Photo by BASF - The Chemical Company | flickr.com

The goal of any environmentalist or ecologist is to preserve the state of the natural world by reducing our harmful influence on non-renewable resources, including fresh water and fossil fuels.  As often as we hear about why we should take public transportation, walk or bike to our destinations, refrain from drinking bottled water, and countless other small-scale environmentally friendly practices, there still seems to be an immense amount of turmoil over a ‘doomed’ human population due to our overconsumption of resources.

Evidently, our dependence on this matter lies in our hopes that global-scale companies will enforce the necessary turn-around technologies and protocols that will restrict our degradation of the Earth. A unique example of this is Masdar City – the first completely sustainable development, aimed to house over 50,000 residents.

Masdar is an organization associated with developing, commercializing and deploying solutions of renewable energy and clean technology. In 2008, Masdar established the concept of a city that will be iconic for sustainable technology. Already well underway, Masdar City is being constructed in near Abu Dhabi in the United Arab Emirates. This is a world-renowned clean technology hub with the aims of being powered entirely by renewable energy, producing a low carbon footprint in the construction and operation of the city, providing leading research in alternative and sustainable energies, while offering a home for 50,000 residents. 

Standard cities generate the majority of their power from distant power stations run by coal, crude oil, gas or nuclear fuels. These power-generating approaches take an alternate approach in Masdar City, where methods are restricted to photovoltaic technology, concentrated solar power, converting waste to energy, geothermal, desalination and water recycling processes. The energy sources have been intricately developed to transition from our current global practices. With this unique attempt at living ‘green’, the city’s 6-kilometre-squared development requires $22 billion dollars to follow through.  As steep as this may sound, I think the astronomical benefits will be well worth the price for the learning experience of what changes such a city can bring.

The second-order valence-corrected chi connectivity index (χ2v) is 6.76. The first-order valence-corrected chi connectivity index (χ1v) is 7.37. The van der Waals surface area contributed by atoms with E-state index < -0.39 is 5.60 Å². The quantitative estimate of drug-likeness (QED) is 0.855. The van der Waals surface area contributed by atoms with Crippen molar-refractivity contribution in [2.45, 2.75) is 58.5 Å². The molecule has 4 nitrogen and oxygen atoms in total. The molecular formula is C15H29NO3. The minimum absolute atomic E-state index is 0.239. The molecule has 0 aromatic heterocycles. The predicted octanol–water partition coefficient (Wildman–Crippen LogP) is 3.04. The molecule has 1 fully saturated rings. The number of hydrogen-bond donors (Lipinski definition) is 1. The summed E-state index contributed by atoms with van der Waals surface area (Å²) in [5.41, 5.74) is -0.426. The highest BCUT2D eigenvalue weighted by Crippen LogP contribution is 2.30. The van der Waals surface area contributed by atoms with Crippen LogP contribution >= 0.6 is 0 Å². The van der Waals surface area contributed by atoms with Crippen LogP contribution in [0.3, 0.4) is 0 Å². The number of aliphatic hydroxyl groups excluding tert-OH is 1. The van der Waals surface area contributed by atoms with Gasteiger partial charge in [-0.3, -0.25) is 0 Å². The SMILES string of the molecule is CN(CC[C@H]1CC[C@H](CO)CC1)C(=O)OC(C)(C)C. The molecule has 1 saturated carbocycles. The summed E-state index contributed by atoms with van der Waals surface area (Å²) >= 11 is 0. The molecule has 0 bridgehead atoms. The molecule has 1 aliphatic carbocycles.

Assuming the project is successful, Masdar City’s completion date is schedule for 2025 (a revised deadline from 2016; the deadline was extended less than a month ago).

Another somewhat disappointing revision is the modifications to the original plan for ‘Personal Rapid Transit’ incorporating podcars which would serve as automated modes of transport on a railway grid, accessible within 250 metres of any point in the city. The change from this method of shuttling was replaced with the permission of electric cars; still a vast improvement from the gasoline guzzlers used everywhere currently.

Despite the financial drawbacks and slight imperfections in the design of this phenomenal city, the final product is a very reasonable incentive for the conservation and sustainability it offers. With the proper collective global funding, is this an idea that can be branched to other major cities in the world? Masdar’s investment could be a revolution towards extending our lifetime on Earth by dampening our already heavy footprint through implementing the exact technologies promising Masdar City a clean, sustainable future. Personally I have the feeling that living in a world like this would be far more satisfying.

Posted
AuthorJeffrey Leon